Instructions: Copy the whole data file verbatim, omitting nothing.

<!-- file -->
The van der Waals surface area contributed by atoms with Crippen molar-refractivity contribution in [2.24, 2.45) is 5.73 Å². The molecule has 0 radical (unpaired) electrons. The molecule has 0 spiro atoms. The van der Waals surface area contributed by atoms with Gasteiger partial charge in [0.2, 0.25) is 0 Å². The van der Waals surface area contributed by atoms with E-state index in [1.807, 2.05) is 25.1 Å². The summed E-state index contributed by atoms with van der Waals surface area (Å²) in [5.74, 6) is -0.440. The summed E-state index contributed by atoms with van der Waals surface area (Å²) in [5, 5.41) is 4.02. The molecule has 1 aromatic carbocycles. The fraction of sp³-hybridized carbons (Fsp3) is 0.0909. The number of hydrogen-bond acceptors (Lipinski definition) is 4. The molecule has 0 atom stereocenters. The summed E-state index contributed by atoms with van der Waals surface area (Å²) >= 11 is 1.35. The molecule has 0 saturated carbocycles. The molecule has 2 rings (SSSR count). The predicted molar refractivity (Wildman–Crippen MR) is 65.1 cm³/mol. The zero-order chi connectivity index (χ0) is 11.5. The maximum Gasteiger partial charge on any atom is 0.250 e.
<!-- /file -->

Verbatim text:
The van der Waals surface area contributed by atoms with Crippen molar-refractivity contribution in [2.24, 2.45) is 5.73 Å². The molecule has 0 radical (unpaired) electrons. The molecule has 0 spiro atoms. The van der Waals surface area contributed by atoms with Gasteiger partial charge in [0.2, 0.25) is 0 Å². The van der Waals surface area contributed by atoms with E-state index in [1.807, 2.05) is 25.1 Å². The summed E-state index contributed by atoms with van der Waals surface area (Å²) in [5.74, 6) is -0.440. The summed E-state index contributed by atoms with van der Waals surface area (Å²) in [5, 5.41) is 4.02. The molecule has 1 aromatic carbocycles. The fraction of sp³-hybridized carbons (Fsp3) is 0.0909. The number of hydrogen-bond acceptors (Lipinski definition) is 4. The molecule has 0 atom stereocenters. The summed E-state index contributed by atoms with van der Waals surface area (Å²) >= 11 is 1.35. The molecule has 0 saturated carbocycles. The molecule has 2 rings (SSSR count). The predicted molar refractivity (Wildman–Crippen MR) is 65.1 cm³/mol. The zero-order chi connectivity index (χ0) is 11.5. The maximum Gasteiger partial charge on any atom is 0.250 e.